Over half of all properties exempt from stamp duty

Michael Lloyd

October 10, 2019

stamp duty

Over half (59%) of all UK properties for sale over the past year were exempt from paying any type of transactional tax for first-time buyers, property portal Zoopla has found.

In England the threshold for stamp duty is £300,00, for Scotland the threshold for land and buildings transaction tax (LBTT) is £175,000 and in Wales the threshold for land transaction tax is £180,000.

Zoopla’s analysis highlights that Scotland is home to the highest percentage of properties (61%) that are exempt from LBTT, compared to 58% of homes in England being exempt from stamp duty.

Some 56% of residential property in Wales is exempt from land transaction tax.

Laura Howard, spokesperson for Zoopla, said: “Our recent research revealed that first-time buyers are set to be the largest buyer group of 2019 – and indications are that many have been bolstered by the SDLT relief that applies to a typically-priced, entry level property.

“59% of all homes currently for sale are exempt from stamp duty- or its country’s equivalent.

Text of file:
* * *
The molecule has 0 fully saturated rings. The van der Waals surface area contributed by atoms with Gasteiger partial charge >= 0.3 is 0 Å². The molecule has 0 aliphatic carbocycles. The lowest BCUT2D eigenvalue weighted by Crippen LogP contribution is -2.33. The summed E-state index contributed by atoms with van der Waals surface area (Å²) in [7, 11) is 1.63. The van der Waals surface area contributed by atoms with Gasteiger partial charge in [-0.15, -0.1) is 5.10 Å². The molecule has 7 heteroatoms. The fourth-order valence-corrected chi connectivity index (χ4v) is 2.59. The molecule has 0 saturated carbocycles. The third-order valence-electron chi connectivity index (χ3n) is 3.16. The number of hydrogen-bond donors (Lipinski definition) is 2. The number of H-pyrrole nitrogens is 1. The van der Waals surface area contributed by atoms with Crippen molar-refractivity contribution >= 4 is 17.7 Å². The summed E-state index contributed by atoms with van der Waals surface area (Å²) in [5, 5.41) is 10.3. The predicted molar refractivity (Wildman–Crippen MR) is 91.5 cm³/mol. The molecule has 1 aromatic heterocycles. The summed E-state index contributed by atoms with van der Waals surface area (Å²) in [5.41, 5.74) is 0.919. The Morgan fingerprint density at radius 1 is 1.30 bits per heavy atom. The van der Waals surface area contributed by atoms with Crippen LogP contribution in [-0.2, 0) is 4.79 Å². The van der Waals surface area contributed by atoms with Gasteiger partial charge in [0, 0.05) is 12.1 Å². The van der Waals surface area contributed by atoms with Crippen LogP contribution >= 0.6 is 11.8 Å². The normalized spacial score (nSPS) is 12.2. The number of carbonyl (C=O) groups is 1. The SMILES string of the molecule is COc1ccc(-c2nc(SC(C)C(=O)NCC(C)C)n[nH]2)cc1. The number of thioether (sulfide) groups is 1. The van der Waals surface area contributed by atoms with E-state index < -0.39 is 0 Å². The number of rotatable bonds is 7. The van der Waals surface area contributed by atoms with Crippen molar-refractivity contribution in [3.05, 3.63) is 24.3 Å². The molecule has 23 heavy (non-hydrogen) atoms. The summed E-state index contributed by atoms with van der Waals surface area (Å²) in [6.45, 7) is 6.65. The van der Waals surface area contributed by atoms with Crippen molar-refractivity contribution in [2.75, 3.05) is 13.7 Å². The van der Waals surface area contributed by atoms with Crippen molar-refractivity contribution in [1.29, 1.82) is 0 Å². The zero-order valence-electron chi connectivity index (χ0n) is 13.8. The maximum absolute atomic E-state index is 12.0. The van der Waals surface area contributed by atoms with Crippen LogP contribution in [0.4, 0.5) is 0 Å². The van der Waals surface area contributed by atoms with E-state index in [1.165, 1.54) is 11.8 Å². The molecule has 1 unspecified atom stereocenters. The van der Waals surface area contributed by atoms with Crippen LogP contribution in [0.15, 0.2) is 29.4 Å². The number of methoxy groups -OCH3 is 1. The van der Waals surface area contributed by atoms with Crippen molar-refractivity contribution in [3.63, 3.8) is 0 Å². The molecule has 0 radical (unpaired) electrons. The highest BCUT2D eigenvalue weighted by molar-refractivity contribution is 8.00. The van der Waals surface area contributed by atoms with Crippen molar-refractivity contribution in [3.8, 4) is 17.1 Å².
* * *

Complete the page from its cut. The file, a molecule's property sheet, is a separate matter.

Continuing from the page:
“This is certainly unlocking the prospect of homeownership for many first-time buyers, who might otherwise struggle to gather enough cash to cover all the upfront costs.

“First-time buyers are new to the buying process, so agents have a key role to play in providing helpful information on the transaction process, and by making the stamp duty thresholds clear – it could help to build a trusted agent-buyer relationship that will last for years to come.”

In England, the towns of Bootle in Merseyside and Shildon in County Durham are where first-time buyers are least likely to pay any stamp duty.

Beaconsfield in Buckinghamshire has the fewest amount of properties where first-time buyers are exempt from paying stamp duty.

Just 1.7% of homes available in the town were priced under the tax threshold.

In London, Croydon was in first place for stamp duty exemption and partial relief as 26.8% of homes were for sale for under £300,000 across the 12 months.

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